Writing and Screenplay Format

Right on the heels of the Oscars, it’s probably a good time to mention that I have always loved screenplays—and the screenplay format. I first ran across one back when Stephen King scripted Storm of the Century, and I quickly realized that this was the way that all Hollywood movies were written on paper. I was fascinated.

Since then, I’ve read quite a few screenplays/scripts for both movies and television, and have quite enjoyed them all. It’s probably not surprising, then, that I’ve felt an increasing itch to try to write one myself. I’m curious, though: have you ever read a screenplay, in any form? And if not, do you find the format pretty readable? I can include an example here: the screenplay for Big Fish, which is hosted by its author (John August) on his personal site. If you wouldn’t mind reading through a few pages of this, I’m quite curious to know how appealing the format is or isn’t to you. To me it would seem especially appealing to anyone that enjoys movies but doesn’t necessarily like to wade through an entire novel; most screenplays are around 110 pages with plenty of whitespace. I’d be grateful if you would let me know via a comment (or Twitter/Facebook/e-mail) what you think.

If you’re curious, my two very favorite screenplay/script collections are The Dark Knight Trilogy (available on Kindle) and the West Wing Script Book. They’re both terrific looks into how movies and television are made, and also a fun chance to see these stories unfold visually in your own imagination.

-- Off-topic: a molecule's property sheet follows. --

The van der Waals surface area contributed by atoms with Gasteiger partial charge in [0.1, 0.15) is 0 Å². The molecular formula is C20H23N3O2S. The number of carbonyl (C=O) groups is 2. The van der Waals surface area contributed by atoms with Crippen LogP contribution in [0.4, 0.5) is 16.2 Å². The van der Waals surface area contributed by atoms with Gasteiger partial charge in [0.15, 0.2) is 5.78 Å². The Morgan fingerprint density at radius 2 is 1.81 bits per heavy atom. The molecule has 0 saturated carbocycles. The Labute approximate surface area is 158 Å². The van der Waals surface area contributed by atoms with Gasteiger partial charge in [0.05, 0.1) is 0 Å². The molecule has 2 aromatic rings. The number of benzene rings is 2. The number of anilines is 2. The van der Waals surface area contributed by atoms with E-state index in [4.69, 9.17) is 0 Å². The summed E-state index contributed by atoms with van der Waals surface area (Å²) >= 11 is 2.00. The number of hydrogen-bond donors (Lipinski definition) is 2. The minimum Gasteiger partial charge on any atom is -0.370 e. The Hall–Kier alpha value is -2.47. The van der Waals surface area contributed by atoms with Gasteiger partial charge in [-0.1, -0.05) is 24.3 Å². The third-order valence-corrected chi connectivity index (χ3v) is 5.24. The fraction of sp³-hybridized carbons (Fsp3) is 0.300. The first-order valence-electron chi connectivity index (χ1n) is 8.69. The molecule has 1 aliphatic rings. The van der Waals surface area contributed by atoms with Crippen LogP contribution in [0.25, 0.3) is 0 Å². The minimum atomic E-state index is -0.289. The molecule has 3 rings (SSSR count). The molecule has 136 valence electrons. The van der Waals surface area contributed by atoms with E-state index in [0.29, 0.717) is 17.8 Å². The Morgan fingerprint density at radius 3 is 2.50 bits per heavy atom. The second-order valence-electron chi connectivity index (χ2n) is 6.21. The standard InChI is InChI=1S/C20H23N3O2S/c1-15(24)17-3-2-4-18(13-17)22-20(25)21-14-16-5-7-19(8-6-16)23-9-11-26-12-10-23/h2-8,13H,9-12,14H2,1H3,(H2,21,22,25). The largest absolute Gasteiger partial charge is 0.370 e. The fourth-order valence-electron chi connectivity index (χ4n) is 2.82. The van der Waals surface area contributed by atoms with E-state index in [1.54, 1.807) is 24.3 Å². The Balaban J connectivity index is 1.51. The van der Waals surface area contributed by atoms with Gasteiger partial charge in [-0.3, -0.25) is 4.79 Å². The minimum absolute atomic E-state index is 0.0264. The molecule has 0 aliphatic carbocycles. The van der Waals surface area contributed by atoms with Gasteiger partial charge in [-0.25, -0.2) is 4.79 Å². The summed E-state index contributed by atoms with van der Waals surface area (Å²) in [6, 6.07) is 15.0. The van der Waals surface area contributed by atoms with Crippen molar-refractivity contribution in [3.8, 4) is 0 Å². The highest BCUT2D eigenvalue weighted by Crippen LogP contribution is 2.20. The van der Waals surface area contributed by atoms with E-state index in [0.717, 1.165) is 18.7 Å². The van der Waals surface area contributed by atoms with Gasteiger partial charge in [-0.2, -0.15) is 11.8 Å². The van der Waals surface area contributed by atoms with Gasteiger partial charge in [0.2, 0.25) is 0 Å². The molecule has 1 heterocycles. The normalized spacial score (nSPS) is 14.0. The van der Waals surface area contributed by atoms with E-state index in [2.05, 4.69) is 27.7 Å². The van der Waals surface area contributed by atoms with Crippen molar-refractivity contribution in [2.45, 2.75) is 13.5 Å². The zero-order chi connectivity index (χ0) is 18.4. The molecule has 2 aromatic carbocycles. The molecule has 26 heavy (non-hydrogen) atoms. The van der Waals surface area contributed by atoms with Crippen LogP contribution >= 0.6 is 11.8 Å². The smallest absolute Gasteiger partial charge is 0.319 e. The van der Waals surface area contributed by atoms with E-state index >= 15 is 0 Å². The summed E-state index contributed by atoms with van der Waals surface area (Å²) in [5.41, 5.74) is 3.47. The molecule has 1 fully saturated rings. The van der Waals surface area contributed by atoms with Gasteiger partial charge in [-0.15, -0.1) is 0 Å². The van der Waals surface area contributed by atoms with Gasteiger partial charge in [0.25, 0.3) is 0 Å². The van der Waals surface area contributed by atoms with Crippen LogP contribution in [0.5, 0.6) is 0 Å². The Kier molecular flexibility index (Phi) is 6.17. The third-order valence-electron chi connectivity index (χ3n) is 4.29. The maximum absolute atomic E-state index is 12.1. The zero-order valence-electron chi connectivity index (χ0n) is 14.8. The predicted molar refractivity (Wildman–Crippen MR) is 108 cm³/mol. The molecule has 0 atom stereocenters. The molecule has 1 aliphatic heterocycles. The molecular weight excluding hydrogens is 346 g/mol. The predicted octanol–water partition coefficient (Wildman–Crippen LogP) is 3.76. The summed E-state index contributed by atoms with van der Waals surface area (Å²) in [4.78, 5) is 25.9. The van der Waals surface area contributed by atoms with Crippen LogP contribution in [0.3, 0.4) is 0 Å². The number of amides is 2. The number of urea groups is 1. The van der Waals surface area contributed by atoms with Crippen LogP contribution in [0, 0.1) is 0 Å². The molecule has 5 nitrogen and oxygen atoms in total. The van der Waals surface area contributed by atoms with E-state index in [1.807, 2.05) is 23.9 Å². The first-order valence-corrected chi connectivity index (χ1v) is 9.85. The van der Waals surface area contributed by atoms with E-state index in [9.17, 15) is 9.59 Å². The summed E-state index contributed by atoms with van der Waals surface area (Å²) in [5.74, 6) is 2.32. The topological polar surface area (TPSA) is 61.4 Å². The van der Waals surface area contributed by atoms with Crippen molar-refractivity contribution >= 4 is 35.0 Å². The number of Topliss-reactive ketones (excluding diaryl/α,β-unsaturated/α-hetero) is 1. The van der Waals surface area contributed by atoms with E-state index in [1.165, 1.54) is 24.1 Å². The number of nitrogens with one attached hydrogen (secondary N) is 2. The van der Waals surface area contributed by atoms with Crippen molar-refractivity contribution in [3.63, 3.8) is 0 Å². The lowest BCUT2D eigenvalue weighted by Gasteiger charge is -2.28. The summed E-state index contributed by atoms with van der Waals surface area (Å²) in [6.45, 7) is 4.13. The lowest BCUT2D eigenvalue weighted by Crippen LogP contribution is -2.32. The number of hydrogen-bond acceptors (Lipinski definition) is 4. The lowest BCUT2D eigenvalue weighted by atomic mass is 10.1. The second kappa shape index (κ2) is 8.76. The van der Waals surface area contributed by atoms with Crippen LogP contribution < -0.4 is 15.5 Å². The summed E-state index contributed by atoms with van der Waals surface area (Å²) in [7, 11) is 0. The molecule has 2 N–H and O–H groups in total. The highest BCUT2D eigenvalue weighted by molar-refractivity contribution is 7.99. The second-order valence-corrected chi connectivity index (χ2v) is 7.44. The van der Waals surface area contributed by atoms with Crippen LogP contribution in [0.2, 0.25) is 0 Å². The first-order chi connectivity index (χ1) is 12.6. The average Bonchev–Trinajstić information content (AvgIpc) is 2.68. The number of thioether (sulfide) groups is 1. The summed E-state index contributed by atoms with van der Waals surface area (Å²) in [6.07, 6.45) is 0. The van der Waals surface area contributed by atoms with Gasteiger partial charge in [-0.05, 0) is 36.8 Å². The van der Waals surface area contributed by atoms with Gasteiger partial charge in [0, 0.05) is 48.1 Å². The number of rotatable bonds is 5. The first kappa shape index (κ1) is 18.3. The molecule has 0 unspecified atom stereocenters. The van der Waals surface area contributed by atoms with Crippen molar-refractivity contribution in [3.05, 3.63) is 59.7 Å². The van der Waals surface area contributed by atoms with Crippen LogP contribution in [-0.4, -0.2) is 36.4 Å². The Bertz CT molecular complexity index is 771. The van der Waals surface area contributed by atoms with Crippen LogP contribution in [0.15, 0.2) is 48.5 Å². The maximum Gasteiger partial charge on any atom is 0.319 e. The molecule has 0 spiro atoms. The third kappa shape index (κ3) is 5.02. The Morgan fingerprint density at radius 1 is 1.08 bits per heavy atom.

Coming back to my site here, the really neat thing is that I have used jQuery to craft a way to turn ordinary text into screenplay format, right here on my site! Here’s a quick example:



Two men, both mid-twenties, stand next to a battered country road. Faintly stretching across the road in front of them are the imprints of chicken feet.

Why did this chicken cross the road?

Well, to accurately identify that, we’d need to calculate the velocity of the wind, in combination with the weather, to determine external factors influencing the chicken’s resistance to moving forward. Then, we’d have to learn about the chicken’s social habits, including the proximity of any female chickens, because—

Okay, we’re done here.


Would love to post some bits of fiction (amusing and not) in this format, so again, I’d love to get your thoughts. If it’s a bit jarring to read (the link to Big Fish being the best indicator), definitely let me know.

Thank you for your help!

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